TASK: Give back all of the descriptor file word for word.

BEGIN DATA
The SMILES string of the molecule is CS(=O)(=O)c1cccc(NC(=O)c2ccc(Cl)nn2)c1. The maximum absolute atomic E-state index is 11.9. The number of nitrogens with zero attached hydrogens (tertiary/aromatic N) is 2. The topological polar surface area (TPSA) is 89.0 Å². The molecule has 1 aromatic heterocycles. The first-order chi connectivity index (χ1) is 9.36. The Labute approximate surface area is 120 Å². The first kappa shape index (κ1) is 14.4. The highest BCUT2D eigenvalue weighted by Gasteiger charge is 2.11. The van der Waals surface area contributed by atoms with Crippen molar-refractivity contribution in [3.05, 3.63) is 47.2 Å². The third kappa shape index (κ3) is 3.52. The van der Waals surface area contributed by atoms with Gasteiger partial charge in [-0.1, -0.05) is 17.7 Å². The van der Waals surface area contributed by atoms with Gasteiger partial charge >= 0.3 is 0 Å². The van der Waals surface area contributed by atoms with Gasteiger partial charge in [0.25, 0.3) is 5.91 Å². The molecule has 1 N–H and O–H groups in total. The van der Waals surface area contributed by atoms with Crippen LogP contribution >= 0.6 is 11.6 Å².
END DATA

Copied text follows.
The SMILES string of the molecule is CS(=O)(=O)c1cccc(NC(=O)c2ccc(Cl)nn2)c1. The maximum absolute atomic E-state index is 11.9. The number of nitrogens with zero attached hydrogens (tertiary/aromatic N) is 2. The topological polar surface area (TPSA) is 89.0 Å². The molecule has 1 aromatic heterocycles. The first-order chi connectivity index (χ1) is 9.36. The Labute approximate surface area is 120 Å². The first kappa shape index (κ1) is 14.4. The highest BCUT2D eigenvalue weighted by Gasteiger charge is 2.11. The van der Waals surface area contributed by atoms with Crippen molar-refractivity contribution in [3.05, 3.63) is 47.2 Å². The third kappa shape index (κ3) is 3.52. The van der Waals surface area contributed by atoms with Gasteiger partial charge in [-0.1, -0.05) is 17.7 Å². The van der Waals surface area contributed by atoms with Gasteiger partial charge >= 0.3 is 0 Å². The van der Waals surface area contributed by atoms with Gasteiger partial charge in [0.25, 0.3) is 5.91 Å². The molecule has 1 N–H and O–H groups in total. The van der Waals surface area contributed by atoms with Crippen LogP contribution >= 0.6 is 11.6 Å².